E-signature and agreements solutions provider DocuSign Inc (NASDAQ: DOCU) saw its shares fall sharply, closing Thursday’s trading day down 8.7%.
The company reported better-than-expected earnings after the market closed, yet guidance wasn’t as robust as expected. DocuSign shares fell an extra 9% in after-hours trading.
For readers unfamiliar with the company, DocuSign effectively allows businesses and individuals to carry out the signing of agreements digitally – primarily through e-signature.
However, that’s only the first step. Once clients are onboard with the flagship e-signature product, DocuSign offers an “Agreement Suite” of products that covers a wide range of agreement generation.
The firm’s second-quarter 2021 (DocuSign has a fiscal year ending 31 January 2021) earnings report was the continuation of a trend that Covid-19 accelerated. Basically, the need to digitise agreement processes became paramount as people worked from home.
Although DocuSign’s numbers weren’t anything close to the scale of growth of a Zoom Video Communications Inc (NASDAQ: ZM), for example, it wasn’t anything to sniff at either.
Revenue for DocuSign’s latest quarter grew 45% year-on-year to US$342 million versus consensus expectations of US$320 million.
Even better, it grew its total customer base 39% year-on-year to around 750,000. One of the best things to love about its business is that classic SaaS benefit – recurring subscription revenue.
Out of DocuSign’s overall revenue, a whopping 95% is recurring revenue that comes from subscription to its services. And the gross margin of that subscription service is juicy – 83% in its latest quarter versus 78% for the overall business.
Digital signatures are here to stay
CEO Dan Springer reiterated on the latest earnings call that the need to digitise business processes has seen its product become a necessity in the current environment and that he “doesn’t see any sign of customers returning to paper once the pandemic is over”.
The stickiness of DocuSign’s product is testament to how it dominates the space – the company currently has around 70% market share in the e-signature market. In addition, the company’s acquisitions strategy has been shrewd.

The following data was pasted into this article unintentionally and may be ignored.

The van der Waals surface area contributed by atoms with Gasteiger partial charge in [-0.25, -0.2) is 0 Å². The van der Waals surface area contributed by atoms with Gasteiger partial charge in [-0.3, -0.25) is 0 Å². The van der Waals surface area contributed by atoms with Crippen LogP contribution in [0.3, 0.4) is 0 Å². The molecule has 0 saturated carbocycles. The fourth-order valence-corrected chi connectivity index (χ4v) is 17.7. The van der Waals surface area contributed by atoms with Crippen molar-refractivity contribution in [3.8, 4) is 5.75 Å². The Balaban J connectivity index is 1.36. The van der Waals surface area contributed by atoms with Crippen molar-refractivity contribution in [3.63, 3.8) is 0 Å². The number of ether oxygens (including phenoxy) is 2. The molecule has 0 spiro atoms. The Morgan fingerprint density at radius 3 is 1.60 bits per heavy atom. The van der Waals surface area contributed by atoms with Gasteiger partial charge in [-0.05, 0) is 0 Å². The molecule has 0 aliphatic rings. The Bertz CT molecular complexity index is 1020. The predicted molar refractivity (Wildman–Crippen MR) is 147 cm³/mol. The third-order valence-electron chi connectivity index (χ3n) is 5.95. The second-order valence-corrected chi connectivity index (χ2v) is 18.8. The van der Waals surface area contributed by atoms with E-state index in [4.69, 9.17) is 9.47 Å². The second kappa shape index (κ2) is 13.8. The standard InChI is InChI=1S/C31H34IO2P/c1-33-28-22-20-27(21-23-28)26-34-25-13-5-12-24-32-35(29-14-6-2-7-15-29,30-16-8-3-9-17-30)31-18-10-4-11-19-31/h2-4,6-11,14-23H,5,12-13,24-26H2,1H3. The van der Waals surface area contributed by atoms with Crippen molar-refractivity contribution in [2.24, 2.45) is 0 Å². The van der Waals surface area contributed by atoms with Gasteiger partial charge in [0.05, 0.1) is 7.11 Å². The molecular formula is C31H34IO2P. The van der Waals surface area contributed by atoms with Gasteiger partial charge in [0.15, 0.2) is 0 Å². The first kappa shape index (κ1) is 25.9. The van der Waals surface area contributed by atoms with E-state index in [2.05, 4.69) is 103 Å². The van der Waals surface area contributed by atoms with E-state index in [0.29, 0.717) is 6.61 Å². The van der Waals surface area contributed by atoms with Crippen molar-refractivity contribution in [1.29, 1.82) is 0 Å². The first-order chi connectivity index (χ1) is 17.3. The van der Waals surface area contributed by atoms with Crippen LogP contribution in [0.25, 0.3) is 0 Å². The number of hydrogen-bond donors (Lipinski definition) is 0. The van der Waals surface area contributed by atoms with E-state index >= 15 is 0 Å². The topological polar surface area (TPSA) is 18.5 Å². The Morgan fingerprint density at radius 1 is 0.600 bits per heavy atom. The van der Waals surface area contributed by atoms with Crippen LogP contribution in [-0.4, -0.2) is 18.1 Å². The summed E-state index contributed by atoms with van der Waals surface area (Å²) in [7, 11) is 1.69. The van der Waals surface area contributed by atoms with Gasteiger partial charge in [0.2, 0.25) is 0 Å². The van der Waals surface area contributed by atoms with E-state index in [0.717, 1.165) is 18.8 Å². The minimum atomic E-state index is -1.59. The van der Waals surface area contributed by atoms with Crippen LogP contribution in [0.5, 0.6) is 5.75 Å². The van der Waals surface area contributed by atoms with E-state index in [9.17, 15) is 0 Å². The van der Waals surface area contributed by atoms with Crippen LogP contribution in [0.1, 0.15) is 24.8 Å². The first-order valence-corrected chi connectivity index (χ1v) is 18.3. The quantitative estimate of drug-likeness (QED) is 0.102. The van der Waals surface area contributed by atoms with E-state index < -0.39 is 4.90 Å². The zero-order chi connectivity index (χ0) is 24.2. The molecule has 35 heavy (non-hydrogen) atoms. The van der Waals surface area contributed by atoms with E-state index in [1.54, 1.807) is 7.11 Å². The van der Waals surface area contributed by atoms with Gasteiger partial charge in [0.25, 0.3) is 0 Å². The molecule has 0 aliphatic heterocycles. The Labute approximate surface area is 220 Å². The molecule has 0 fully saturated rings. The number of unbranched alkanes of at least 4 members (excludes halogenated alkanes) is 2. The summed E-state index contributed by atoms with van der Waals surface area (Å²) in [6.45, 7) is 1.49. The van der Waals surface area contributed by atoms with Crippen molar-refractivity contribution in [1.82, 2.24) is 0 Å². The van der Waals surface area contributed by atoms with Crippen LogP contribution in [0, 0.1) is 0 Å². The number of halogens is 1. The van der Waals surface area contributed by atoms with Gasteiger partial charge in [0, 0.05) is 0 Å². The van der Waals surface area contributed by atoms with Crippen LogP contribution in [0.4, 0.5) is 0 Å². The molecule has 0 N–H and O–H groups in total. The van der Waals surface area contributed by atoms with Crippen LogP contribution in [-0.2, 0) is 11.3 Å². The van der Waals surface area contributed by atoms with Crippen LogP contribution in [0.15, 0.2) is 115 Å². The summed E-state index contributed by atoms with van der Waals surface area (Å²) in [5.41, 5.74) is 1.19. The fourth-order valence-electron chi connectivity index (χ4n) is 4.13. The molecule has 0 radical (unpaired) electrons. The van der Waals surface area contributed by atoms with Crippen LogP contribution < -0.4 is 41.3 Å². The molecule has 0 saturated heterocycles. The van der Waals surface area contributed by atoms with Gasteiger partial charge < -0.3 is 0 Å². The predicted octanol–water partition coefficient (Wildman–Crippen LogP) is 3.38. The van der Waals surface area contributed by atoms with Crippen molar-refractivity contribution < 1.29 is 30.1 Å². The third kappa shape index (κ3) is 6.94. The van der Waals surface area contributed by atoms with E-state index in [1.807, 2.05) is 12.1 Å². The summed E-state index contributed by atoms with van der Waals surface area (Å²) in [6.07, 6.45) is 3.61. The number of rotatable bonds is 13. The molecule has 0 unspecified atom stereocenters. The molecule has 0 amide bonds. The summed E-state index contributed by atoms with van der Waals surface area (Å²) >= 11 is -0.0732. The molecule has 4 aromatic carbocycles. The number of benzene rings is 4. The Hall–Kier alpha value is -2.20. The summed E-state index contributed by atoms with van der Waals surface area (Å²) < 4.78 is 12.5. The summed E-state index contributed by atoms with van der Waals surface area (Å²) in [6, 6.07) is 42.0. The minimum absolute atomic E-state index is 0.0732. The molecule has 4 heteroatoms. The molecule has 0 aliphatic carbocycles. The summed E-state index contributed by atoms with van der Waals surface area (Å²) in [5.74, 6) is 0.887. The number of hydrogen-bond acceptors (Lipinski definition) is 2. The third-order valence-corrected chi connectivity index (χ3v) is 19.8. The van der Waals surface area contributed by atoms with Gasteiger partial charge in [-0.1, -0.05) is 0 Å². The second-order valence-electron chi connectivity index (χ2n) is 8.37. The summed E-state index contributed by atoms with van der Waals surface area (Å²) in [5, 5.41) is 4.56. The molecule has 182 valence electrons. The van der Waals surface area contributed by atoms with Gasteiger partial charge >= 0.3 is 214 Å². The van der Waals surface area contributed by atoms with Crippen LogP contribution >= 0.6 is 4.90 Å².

DocuSign bought SpringCM (a document generation and contract lifecycle management specialist) in late 2018 and then Seal Software (an AI-driven contract analytics firm) earlier this year. Most recently, in July, it bought Liveoak Technologies – a remote notarising service.
Cementing its leadership position
Integrating the companies’ respective capabilities into DocuSign’s overall product offering is only going to strengthen the firm’s competitive position in an e-signature space that has a total addressable market (TAM) of US$25 billion.
Add on the whole contract lifecycle management market and the TAM doubles to US$50 billion. In my view, DocuSign’s growth is just getting started.
Even though DocuSign shares are up around 225% so far in 2020, it’s a long road of growth ahead. And this software company is taking it slow and steady.
This material is categorised as non-independent for the purposes of CGS-CIMB Securities (Singapore) Pte. Ltd. and its affiliates (collectively “CGS-CIMB”) and therefore does not provide an impartial or objective assessment of the subject matter and does not constitute independent research. Consequently, this material has not been prepared in accordance with legal requirements designed to promote the independence of research. Therefore, this material is considered a marketing communication.
This material is general in nature and has been prepared for information purposes only. It is intended for circulation amongst CGS-CIMB’s clients generally and does not have regard to the specific investment objectives, financial situation and the particular needs of any specific person who may receive this material. The information and opinions in this material are not and should not be construed or considered as an offer, recommendation or solicitation to buy or sell the subject securities, derivative contracts, related investments or other financial instruments or any derivative instrument, or any rights pertaining thereto. CGS-CIMB have not, and will not accept any obligation to check or ensure the adequacy, accuracy, completeness, reliability or fairness of any information and opinion contained in this material. CGS-CIMB shall not be liable in any manner whatsoever for any consequences (including but not limited to any direct, indirect or consequential losses, loss of profits and damages) of any reliance thereon or usage thereof.
Tim, based in Singapore but from Hong Kong, caught the investing bug as a teenager and is a passionate advocate of responsible long-term investing as a great way to build wealth.
He has worked in various content roles at Schroders and the Motley Fool, with a focus on Asian stocks, but believes in buying great businesses – wherever they may be.
In his spare time, Tim enjoys running after his two year-old son, playing football and practicing yoga.